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It’s February and it’s Stout Month | In The Cups


Pouring stout. Photo credit: Deborah Cameron

Boulder County is ready.

The second month of the year is still darker and colder than we’d like. Unless you’re planning to hit the slopes or strap on a pair of snowshoes in Rocky Mountain National Park, storms that would have seemed cozy in December now seems like an aggravation that requires us to navigate icy roads and pull the snow blower out one more time.

But there’s a bright spot. February is stout month.

The delicious tradition was established by Mountain Sun Pub and Brewery in 1994 and it’s an anticipated high spot during a slower part of the year. It also honors the creativity and deliciousness inherent in darker, maltier beers that take center stage during winter.

Over the years, Mountain Sun menu of beers has remained incredibly extensive and probably one of the best showcases you’ll find for carefully crafted stouts. When kegs run dry they’re replaced with something equally interesting. We’re talking thin mint stout, chai stout, Belgian stouts, hoppy stouts, pastry stouts, coffee stouts and maybe even a white stout.

True stout lovers go multiple times and you should too. At the same time, other taprooms in the area will also be showcasing their darker labors of love. Try them as well. We’ve got a list of highlights below.

Left Hand Brewing

This brewery showcases a lot of stouts, and while their February lineup wasn’t available at press time, there are plenty of standard options available every winter that are worth trying. Of course, their Milk Stout Nitro is a nationally distributed classic with peanut butter and other versions. But we will always have a soft spot for their Wake Up Dead Russian Imperial Stout, which was our introduction to the high ABV, sweet but not too sweet style that will knock you off your barstool in short order. 

Outworld Brewing

Outworld brewing on Hwy 119 is a unique sci-fi fantasy themed restaurant with a brewer that knows how to brew a dark beer. Their Midnight Robber is a Caribbean rum barrel aged export stout with flavors of coffee, chocolate and dried fruit. They’ve also got a follow up to their previously brewed Black is Beautiful Brew, originally created as a benefit beer in June, 2020 to call attention to injustices faced by people of color. This newly crafted beer is an Imperial Milk Stout with an ABV of 9%. It’s chocolate notes are also flavored with cinnamon and guajillo chilis for a spicy hit of deliciousness.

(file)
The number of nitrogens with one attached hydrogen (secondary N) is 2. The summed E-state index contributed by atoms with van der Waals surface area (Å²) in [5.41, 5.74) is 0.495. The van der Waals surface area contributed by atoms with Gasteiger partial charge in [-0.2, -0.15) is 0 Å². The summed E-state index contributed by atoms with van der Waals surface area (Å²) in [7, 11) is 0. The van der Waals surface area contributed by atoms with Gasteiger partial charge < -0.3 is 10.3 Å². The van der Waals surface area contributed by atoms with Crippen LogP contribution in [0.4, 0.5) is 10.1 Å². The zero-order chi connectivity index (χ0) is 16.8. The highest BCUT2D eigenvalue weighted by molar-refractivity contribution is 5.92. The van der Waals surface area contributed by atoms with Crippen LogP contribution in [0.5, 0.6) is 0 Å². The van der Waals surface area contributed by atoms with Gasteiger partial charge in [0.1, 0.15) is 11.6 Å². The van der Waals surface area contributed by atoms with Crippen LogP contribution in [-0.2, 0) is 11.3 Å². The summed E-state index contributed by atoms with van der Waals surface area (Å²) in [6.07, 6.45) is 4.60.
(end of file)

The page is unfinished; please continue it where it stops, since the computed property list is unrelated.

Collision Brewing

If you’re looking to try an Irish Stout that’s not Guinnes, head to Collision Brewing, located just up the road from Outworld. This dry stout is well made and classic, with notes from darker malts and a fuller body showing through. At 7.1 percent ABV, its not the smallest stout you can order, but it also isn’t the largest.

Finkel and Garf

Located in Niwot on Lookout Road, the team at Finkel and Garf don’t hesitate to show off their brewing chops by competently crafting beers in a range of styles. No surprise – they’re proficient at making a stout as anyone. Their tasty milk stout is one to try, but they also do imperial stouts and pastry stouts. We don’t know what specialties they’ll have brewing for February, but we’ll be sure to stop by and see.

Westbound and Down Mill

Lots of people seek out Westbound and Down for their stouts. Originally in Idaho Springs, when they moved to 95th and Arapahoe in Lafayette, that meant that people in our area didn’t have to go far to access them. Their oatmeal stout is a classic, and their imperial stout is a classic example of their style. In Lafayette, diners can also order a handcrafted, wood fired pizza that pairs well with the malt and hops in their glass.

Avery Brewing

In this case, we’ve saved some of the biggest options for last. And by biggest we mean biggest ABV. Beloved for decades, there was a time when the eye-popping ABV levels of Gunbarrel-based Avery stouts and imperial stouts led the way in creating larger beers than anyone thought. If you want to expand your stout experience this February, don’t dismiss old guard options like Uncle Jacobs stout, Rumpkin Night Watchman and more.


Deborah Cameron
Deb brings a passion for community journalism and for the local food scene. She started out as an intern and over the years grew into our current Cuisine Editor. She has appeared in multiple publications including the Longmont Leader, The Left Hand Valley Courier, Ms. Mayhem, Finance101, and Ask.com. When not writing she's eating, road tripping, dog-parking, or watching high school softball. She moved to Colorado from Seattle in the early 2000s after spending a year traveling the U.S. in a teal Ford Escort hatchback. She lives with her husband, two teenagers, and a rescue dog named Charlie.

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